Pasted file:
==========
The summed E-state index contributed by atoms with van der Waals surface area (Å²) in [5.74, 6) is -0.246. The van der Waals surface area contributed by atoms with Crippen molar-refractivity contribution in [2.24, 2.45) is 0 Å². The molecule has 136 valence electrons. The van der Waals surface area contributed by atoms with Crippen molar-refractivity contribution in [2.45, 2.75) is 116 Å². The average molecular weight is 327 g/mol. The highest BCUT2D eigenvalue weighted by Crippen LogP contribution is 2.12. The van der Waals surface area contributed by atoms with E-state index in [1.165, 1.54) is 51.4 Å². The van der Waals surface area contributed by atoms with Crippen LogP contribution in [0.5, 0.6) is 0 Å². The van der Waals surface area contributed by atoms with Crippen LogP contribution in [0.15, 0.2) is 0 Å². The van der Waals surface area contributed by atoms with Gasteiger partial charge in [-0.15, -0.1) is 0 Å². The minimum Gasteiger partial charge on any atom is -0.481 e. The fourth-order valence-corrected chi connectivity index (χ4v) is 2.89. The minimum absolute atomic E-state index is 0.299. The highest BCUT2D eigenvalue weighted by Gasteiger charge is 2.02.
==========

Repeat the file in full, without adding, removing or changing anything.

The summed E-state index contributed by atoms with van der Waals surface area (Å²) in [5.74, 6) is -0.246. The van der Waals surface area contributed by atoms with Crippen molar-refractivity contribution in [2.24, 2.45) is 0 Å². The molecule has 136 valence electrons. The van der Waals surface area contributed by atoms with Crippen molar-refractivity contribution in [2.45, 2.75) is 116 Å². The average molecular weight is 327 g/mol. The highest BCUT2D eigenvalue weighted by Crippen LogP contribution is 2.12. The van der Waals surface area contributed by atoms with E-state index in [1.165, 1.54) is 51.4 Å². The van der Waals surface area contributed by atoms with Crippen LogP contribution in [0.5, 0.6) is 0 Å². The van der Waals surface area contributed by atoms with Crippen LogP contribution in [0.15, 0.2) is 0 Å². The van der Waals surface area contributed by atoms with Gasteiger partial charge in [-0.15, -0.1) is 0 Å². The minimum Gasteiger partial charge on any atom is -0.481 e. The fourth-order valence-corrected chi connectivity index (χ4v) is 2.89. The minimum absolute atomic E-state index is 0.299. The highest BCUT2D eigenvalue weighted by Gasteiger charge is 2.02.